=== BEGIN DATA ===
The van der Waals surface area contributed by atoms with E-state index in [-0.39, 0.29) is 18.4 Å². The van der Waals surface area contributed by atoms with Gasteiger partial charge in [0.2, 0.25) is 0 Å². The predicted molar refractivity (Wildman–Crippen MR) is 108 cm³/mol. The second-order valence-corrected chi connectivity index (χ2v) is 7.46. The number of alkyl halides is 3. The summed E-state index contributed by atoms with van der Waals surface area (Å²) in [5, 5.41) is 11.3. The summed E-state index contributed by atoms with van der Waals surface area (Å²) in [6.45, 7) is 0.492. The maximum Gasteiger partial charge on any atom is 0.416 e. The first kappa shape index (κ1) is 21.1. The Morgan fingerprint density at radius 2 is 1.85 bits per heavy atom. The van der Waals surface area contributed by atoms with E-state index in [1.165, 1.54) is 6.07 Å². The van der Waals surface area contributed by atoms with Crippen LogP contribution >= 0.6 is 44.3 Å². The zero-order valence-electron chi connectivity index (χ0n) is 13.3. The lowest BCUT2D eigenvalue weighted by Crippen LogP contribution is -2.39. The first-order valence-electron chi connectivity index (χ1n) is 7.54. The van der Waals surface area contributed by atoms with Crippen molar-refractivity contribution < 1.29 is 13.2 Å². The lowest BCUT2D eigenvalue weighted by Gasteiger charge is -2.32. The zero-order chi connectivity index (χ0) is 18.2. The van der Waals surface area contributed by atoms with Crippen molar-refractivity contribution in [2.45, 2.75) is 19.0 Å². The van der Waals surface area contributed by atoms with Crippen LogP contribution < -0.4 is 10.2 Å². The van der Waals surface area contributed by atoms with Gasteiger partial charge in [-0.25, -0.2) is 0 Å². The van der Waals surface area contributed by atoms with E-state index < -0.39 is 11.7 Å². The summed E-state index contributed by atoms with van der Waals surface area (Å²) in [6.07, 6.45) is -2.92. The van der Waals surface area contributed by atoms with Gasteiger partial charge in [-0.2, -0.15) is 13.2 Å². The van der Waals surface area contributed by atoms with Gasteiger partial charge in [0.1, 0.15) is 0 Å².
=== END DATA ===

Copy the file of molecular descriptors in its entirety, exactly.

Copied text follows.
The van der Waals surface area contributed by atoms with E-state index in [-0.39, 0.29) is 18.4 Å². The van der Waals surface area contributed by atoms with Gasteiger partial charge in [0.2, 0.25) is 0 Å². The predicted molar refractivity (Wildman–Crippen MR) is 108 cm³/mol. The second-order valence-corrected chi connectivity index (χ2v) is 7.46. The number of alkyl halides is 3. The summed E-state index contributed by atoms with van der Waals surface area (Å²) in [5, 5.41) is 11.3. The summed E-state index contributed by atoms with van der Waals surface area (Å²) in [6.45, 7) is 0.492. The maximum Gasteiger partial charge on any atom is 0.416 e. The first kappa shape index (κ1) is 21.1. The Morgan fingerprint density at radius 2 is 1.85 bits per heavy atom. The van der Waals surface area contributed by atoms with E-state index in [1.165, 1.54) is 6.07 Å². The van der Waals surface area contributed by atoms with Crippen LogP contribution >= 0.6 is 44.3 Å². The zero-order valence-electron chi connectivity index (χ0n) is 13.3. The lowest BCUT2D eigenvalue weighted by Crippen LogP contribution is -2.39. The first-order valence-electron chi connectivity index (χ1n) is 7.54. The van der Waals surface area contributed by atoms with Crippen molar-refractivity contribution < 1.29 is 13.2 Å². The lowest BCUT2D eigenvalue weighted by Gasteiger charge is -2.32. The zero-order chi connectivity index (χ0) is 18.2. The van der Waals surface area contributed by atoms with Crippen molar-refractivity contribution in [2.45, 2.75) is 19.0 Å². The van der Waals surface area contributed by atoms with Crippen LogP contribution < -0.4 is 10.2 Å². The van der Waals surface area contributed by atoms with Gasteiger partial charge in [-0.25, -0.2) is 0 Å². The van der Waals surface area contributed by atoms with E-state index < -0.39 is 11.7 Å². The summed E-state index contributed by atoms with van der Waals surface area (Å²) in [6.07, 6.45) is -2.92. The van der Waals surface area contributed by atoms with Gasteiger partial charge in [-0.2, -0.15) is 13.2 Å². The van der Waals surface area contributed by atoms with Gasteiger partial charge in [0.1, 0.15) is 0 Å².